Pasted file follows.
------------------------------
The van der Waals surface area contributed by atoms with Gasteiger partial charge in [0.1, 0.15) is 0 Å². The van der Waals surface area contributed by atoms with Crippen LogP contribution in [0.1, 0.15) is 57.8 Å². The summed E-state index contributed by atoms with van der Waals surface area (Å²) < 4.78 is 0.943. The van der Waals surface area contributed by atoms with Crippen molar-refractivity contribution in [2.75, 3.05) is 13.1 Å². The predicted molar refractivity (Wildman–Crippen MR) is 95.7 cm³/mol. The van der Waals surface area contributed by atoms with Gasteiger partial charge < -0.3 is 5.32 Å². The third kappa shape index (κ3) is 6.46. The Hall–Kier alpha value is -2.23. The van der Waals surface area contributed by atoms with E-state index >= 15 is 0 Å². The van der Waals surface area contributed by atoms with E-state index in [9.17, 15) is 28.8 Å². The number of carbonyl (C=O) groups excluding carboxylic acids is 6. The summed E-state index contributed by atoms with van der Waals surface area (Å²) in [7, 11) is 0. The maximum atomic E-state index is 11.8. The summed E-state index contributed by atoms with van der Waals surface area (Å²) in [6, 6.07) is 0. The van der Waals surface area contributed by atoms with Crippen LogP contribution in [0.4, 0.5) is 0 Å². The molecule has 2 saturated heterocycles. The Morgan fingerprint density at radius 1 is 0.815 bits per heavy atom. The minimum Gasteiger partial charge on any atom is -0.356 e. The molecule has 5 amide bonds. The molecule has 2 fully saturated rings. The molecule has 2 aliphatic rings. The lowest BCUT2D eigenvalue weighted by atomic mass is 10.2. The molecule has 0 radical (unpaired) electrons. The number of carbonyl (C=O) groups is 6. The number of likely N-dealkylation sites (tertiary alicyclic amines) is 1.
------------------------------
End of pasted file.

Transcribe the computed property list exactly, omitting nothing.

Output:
The van der Waals surface area contributed by atoms with Gasteiger partial charge in [0.1, 0.15) is 0 Å². The van der Waals surface area contributed by atoms with Crippen LogP contribution in [0.1, 0.15) is 57.8 Å². The summed E-state index contributed by atoms with van der Waals surface area (Å²) < 4.78 is 0.943. The van der Waals surface area contributed by atoms with Crippen molar-refractivity contribution in [2.75, 3.05) is 13.1 Å². The predicted molar refractivity (Wildman–Crippen MR) is 95.7 cm³/mol. The van der Waals surface area contributed by atoms with Gasteiger partial charge < -0.3 is 5.32 Å². The third kappa shape index (κ3) is 6.46. The Hall–Kier alpha value is -2.23. The van der Waals surface area contributed by atoms with E-state index >= 15 is 0 Å². The van der Waals surface area contributed by atoms with E-state index in [9.17, 15) is 28.8 Å². The number of carbonyl (C=O) groups excluding carboxylic acids is 6. The summed E-state index contributed by atoms with van der Waals surface area (Å²) in [7, 11) is 0. The maximum atomic E-state index is 11.8. The summed E-state index contributed by atoms with van der Waals surface area (Å²) in [6, 6.07) is 0. The van der Waals surface area contributed by atoms with Crippen LogP contribution in [0.4, 0.5) is 0 Å². The molecule has 2 saturated heterocycles. The Morgan fingerprint density at radius 1 is 0.815 bits per heavy atom. The minimum Gasteiger partial charge on any atom is -0.356 e. The molecule has 5 amide bonds. The molecule has 2 fully saturated rings. The molecule has 2 aliphatic rings. The lowest BCUT2D eigenvalue weighted by atomic mass is 10.2. The molecule has 0 radical (unpaired) electrons. The number of carbonyl (C=O) groups is 6. The number of likely N-dealkylation sites (tertiary alicyclic amines) is 1.